Founded in 1957 by the late shipping magnate Aristotle Onassis, Olympic in its heyday dressed its cabin crew in Pierre Cardin-designed uniforms and served food to first class passengers on golden cutlery.
But the carrier, which services some 30 domestic destinations and some Balkan cities, fell into decline during decades of state control before being bought by investment group Marfin in 2009.
More lately it has not been able to escape the effects of the Greek recession, now in its sixth year.
Aegean, which flies to 18 countries from Greece, has said the proposed 72 million euro ($96.4 million) deal is crucial for both airlines.
“It is clear that, due to the ongoing Greek crisis and given Olympic’s own very difficult financial situation, Olympic would be forced to leave the market soon in any event,” said EU Competition Commissioner Joaquin Almunia on Wednesday.
The European Commission, the EU’s executive, said the Greek crisis had dampened air travel, with domestic demand down by 26 percent last year compared with 2009. Demand in the first half of this year fell 6.3 percent.
The Commission, which blocked Aegean’s first takeover bid in 2011 because of the combined company’s near-monopoly of the Greek market, said the current situation was different from that almost three years ago.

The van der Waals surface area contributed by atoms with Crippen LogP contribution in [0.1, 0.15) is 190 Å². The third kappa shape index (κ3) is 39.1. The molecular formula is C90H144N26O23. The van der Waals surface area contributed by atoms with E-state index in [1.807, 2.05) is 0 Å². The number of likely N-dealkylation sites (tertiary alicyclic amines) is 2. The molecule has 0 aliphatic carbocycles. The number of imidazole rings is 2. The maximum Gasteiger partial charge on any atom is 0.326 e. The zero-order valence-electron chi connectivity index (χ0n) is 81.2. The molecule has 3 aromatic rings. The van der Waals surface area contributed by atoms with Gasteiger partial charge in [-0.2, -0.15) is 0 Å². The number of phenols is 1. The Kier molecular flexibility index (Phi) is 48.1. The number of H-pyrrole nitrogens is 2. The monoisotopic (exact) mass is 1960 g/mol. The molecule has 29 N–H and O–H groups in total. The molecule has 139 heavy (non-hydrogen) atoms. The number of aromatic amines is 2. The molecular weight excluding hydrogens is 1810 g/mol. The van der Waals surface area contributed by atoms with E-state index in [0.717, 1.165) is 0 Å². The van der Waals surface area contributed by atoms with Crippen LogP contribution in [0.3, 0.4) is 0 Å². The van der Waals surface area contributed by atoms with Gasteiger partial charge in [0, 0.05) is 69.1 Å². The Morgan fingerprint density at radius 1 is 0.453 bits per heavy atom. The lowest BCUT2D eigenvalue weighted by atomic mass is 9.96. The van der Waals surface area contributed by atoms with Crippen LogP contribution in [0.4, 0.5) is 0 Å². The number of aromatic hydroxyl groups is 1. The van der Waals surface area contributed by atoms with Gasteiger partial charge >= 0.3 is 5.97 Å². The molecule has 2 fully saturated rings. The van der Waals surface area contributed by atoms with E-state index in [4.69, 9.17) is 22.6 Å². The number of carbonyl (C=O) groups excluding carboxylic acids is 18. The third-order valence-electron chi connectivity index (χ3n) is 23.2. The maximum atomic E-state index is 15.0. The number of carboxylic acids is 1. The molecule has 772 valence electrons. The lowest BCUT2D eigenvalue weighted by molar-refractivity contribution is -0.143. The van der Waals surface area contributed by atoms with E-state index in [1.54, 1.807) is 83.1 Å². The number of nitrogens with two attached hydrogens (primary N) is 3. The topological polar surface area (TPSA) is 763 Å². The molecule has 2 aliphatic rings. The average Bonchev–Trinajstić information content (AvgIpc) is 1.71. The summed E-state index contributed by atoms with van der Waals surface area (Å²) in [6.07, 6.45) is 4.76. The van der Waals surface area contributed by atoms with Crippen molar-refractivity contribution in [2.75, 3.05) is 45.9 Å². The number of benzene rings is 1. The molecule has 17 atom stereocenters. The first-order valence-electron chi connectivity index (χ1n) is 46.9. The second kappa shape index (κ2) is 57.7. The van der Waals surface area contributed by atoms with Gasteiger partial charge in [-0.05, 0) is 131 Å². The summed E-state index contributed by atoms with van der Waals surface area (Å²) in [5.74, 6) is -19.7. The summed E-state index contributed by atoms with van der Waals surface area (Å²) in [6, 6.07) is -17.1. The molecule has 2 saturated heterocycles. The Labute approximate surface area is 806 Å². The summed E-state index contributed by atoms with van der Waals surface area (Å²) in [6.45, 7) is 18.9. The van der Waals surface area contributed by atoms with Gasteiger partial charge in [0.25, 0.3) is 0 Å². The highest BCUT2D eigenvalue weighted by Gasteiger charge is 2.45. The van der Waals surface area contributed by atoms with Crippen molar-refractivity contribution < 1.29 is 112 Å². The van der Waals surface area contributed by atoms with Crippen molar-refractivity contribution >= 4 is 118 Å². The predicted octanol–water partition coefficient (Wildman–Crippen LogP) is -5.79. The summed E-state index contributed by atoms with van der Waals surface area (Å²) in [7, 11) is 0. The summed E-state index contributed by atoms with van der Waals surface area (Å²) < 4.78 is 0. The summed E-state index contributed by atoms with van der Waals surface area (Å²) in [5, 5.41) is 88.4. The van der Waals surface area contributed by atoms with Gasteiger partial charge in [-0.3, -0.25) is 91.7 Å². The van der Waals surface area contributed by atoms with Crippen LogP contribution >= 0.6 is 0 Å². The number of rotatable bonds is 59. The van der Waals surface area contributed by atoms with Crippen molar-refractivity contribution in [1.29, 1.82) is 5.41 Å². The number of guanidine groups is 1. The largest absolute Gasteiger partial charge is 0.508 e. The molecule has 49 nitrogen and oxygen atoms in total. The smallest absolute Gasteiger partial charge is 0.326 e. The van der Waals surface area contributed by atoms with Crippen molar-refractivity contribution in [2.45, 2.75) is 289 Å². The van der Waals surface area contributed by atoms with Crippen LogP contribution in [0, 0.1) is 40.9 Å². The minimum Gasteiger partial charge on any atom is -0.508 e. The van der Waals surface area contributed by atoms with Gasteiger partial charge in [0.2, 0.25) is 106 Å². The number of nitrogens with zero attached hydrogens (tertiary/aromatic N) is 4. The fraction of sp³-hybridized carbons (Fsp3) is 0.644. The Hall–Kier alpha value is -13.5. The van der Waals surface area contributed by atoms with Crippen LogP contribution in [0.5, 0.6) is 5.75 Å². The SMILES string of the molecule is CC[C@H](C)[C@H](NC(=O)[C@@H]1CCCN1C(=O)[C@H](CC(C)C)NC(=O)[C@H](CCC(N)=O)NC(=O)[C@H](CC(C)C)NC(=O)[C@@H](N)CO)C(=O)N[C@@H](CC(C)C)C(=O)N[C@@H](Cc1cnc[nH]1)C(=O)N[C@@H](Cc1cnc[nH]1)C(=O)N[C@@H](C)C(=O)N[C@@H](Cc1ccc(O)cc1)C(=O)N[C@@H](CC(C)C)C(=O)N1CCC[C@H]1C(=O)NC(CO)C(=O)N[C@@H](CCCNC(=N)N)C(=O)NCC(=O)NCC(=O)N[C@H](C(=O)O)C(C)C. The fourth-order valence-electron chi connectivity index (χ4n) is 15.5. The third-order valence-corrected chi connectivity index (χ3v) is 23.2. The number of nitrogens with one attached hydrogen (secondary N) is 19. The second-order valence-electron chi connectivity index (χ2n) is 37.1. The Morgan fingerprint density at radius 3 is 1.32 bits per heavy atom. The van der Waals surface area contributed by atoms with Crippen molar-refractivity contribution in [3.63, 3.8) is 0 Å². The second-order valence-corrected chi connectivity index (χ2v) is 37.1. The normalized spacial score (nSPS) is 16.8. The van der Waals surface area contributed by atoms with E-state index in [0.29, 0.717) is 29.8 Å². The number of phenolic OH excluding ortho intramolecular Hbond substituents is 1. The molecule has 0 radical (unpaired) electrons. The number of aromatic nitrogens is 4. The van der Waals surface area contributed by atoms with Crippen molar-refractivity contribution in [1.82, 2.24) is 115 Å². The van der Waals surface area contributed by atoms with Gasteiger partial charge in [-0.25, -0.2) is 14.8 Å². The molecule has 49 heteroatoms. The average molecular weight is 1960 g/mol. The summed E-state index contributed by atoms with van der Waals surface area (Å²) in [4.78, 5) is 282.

“We approved the merger because it has no additional negative effect on competition,” Almunia said.
Reuters had reported on October 2 that the Commission would clear the deal because of Olympic’s weak finances.
An official for Marfin - whose shares touched a near five-month high - said the carrier expects to post a smaller loss this year compared with 2012. Turnover is seen at about 170 million euros ($231.1 million) and passenger numbers at 1.9 million.
Aegean returned to the black in the first half of the year with a 16.5 million euro profit as international demand offset weak domestic travel. Law firm White & Case advised the company on the Olympic takeover.
Marfin said the deal would be completed within two weeks following the Commission’s approval.
The regulator’s approval marks the first time it has cleared a deal it previously rejected. Ryanair (RYA.I) made history in February when it suffered a third block from the Commission for its attempted takeover of Aer Lingus (AERL.L).
Marfin shares rose as high as 0.489 euros, their highest since a peak of 0.4930 set in May.